Deloitte has a network of 20 trained mental health champions who employees can approach confidentially, if they are suffering from stress, anxiety or depression. All the champions have had professional training to give them a basic understanding of mental health and the support that is available within the firm. The champions are also available to give advice to managers about facilitating conversations with team members who they suspect are experiencing mental ill health.

Debbie Stevenson, UK head of HR at Deloitte, said, “We are committed to offering an environment which supports both the mental and physical wellbeing of our people. We provide discounted gym access nationally. We also provide GP, dentist and physiotherapist facilities in our London Health Suite.”

“We know that employees throughout our organisation want more agile ways of working to balance their professional careers with activities, interests and family responsibilities. Addressing this issue has been a major strategic priority for Deloitte over the past 18 months, resulting in our WorkAgility programme, of which our award winning Time Out scheme is a key part,” Stevenson told economia.

Deloitte’s Time Out scheme enables employees to take a four-week period of unpaid leave once a year, for any reason.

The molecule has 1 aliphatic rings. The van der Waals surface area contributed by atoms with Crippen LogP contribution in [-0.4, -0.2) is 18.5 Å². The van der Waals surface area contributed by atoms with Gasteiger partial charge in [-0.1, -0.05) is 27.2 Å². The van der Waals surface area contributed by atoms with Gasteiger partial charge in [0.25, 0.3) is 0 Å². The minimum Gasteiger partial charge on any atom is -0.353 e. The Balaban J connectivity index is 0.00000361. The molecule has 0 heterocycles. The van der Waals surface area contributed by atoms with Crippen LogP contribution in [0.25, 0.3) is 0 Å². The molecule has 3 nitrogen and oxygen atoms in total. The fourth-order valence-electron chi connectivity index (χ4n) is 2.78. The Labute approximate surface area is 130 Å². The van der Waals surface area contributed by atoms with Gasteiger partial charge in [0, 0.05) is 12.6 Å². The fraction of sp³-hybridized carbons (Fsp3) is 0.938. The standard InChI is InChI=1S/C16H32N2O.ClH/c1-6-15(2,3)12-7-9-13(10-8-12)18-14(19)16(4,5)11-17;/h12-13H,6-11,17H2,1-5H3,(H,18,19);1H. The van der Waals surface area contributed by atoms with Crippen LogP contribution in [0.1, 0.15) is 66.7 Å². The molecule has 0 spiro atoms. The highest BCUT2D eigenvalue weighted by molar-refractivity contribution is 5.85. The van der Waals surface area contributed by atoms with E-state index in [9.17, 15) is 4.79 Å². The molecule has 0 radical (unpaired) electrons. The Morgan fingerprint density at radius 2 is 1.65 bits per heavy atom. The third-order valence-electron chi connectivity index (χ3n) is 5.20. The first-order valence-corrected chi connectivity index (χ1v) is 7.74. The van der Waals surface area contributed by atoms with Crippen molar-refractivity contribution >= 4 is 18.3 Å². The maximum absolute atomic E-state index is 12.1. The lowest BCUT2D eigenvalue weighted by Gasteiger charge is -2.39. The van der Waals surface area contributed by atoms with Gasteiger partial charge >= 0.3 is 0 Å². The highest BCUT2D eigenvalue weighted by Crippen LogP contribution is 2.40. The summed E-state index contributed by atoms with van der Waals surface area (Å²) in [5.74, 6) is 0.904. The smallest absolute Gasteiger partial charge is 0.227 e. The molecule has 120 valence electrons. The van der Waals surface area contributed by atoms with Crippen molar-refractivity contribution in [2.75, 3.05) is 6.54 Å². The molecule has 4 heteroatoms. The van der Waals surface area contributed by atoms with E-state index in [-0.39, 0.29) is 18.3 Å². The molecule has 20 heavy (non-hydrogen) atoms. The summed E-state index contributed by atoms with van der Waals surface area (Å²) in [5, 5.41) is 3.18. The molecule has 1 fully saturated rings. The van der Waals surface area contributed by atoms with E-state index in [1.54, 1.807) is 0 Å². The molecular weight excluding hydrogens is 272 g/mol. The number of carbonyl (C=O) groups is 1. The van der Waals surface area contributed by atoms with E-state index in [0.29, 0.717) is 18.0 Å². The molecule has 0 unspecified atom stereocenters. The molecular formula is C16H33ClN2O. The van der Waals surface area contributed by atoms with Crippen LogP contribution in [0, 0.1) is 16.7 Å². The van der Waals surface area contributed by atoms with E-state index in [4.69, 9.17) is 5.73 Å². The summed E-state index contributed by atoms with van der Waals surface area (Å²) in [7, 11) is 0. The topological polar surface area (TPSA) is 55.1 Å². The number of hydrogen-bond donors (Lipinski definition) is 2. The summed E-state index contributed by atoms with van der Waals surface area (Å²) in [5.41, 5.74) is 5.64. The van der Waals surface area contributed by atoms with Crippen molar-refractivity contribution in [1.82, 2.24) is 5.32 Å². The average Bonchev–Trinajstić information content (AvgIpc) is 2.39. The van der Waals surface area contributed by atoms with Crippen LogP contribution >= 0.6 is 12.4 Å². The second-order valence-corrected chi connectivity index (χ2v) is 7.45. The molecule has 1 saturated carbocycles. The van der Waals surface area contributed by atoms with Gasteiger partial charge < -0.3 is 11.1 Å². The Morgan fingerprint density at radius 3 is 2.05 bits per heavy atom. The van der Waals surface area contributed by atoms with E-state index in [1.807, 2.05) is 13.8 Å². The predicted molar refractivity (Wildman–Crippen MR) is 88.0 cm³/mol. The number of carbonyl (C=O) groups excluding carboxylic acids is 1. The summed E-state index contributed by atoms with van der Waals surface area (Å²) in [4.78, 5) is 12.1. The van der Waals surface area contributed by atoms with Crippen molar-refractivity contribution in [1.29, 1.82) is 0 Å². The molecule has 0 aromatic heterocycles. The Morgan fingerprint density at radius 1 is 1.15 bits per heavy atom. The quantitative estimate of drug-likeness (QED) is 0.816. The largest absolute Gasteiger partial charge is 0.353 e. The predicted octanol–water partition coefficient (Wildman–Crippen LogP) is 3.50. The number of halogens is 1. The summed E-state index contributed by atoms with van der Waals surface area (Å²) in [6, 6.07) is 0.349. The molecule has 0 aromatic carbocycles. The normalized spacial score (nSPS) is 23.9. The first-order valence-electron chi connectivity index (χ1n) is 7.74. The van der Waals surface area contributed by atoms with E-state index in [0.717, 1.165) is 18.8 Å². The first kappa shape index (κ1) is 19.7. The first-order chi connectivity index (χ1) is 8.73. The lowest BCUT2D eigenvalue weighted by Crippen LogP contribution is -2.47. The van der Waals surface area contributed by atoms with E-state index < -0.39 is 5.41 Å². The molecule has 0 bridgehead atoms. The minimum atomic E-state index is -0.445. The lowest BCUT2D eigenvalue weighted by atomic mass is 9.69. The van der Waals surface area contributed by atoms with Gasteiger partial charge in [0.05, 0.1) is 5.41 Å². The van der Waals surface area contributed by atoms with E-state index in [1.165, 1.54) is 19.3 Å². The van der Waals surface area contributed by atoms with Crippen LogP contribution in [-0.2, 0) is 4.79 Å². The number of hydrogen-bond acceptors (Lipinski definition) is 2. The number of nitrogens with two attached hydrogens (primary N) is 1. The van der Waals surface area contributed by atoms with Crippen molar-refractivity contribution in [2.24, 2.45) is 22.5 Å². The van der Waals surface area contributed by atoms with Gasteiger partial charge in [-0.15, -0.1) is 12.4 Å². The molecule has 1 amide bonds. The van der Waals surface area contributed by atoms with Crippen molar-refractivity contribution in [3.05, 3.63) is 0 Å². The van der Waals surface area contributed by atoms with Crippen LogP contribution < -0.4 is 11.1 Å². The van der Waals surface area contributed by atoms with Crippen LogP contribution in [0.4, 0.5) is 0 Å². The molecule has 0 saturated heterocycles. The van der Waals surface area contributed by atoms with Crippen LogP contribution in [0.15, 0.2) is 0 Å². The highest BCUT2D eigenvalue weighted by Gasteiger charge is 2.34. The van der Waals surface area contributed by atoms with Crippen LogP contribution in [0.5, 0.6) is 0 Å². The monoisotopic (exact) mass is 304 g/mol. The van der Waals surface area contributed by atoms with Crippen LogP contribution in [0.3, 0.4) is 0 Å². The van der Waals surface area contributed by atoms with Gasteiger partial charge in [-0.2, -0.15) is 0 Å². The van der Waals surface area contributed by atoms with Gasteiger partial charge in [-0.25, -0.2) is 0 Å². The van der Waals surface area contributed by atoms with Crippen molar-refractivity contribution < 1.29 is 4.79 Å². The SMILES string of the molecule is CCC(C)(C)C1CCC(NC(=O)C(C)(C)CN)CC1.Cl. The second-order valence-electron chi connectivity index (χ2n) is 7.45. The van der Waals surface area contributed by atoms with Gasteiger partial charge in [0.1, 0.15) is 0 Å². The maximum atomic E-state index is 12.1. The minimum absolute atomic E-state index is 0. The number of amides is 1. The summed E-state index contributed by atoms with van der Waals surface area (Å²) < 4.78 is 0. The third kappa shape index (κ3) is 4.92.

"Our aim is to ensure that all our people are able to balance their lives with a successful and fulfilling career, that they are trusted to choose what works best for both them and the team, and that they are judged on output,” Stevenson concluded.

Businesses rely on their people to drive productivity and therefore when employee health is declining, business performance often does too.

Grant Thornton

Kylie Roberts, director of talent development at Grant Thornton stressed that wellbeing is not just important in the workplace but in life in general.

“It is something we are passionate about as a firm and something I personally am very passionate about,” she told economia.

“We know that when our people are well and healthy, they are happier and they create and sustain better relationships both at work and in life and are therefore more productive,” she added.

“Every development programme we run across the organisation has an element of wellbeing. In this hectic world, learning how to slow down and be present and aware is key.”

The mid-tier firm runs a 40-day wellbeing programme twice a year. The programme has had over 500 participants so far.

Roberts designed the programme by drawing on her experience as a yoga teacher. It focuses on wellbeing and the greater benefits individuals and the organisation can receive from healthier and happier people.

The programme encourages people to eat nutritious healthy foods that feed their brains and internal ecosystems and cut out processed foods, alcohol, caffeine and refined sugars. It also encourages people to exercise and engage in mindfulness every day, starting with mindful minutes and edging up to 20 minutes a day.

Mindfulness is an integrative, mind-body based approach that helps people to manage their thoughts and feelings, paying attention to the present moment.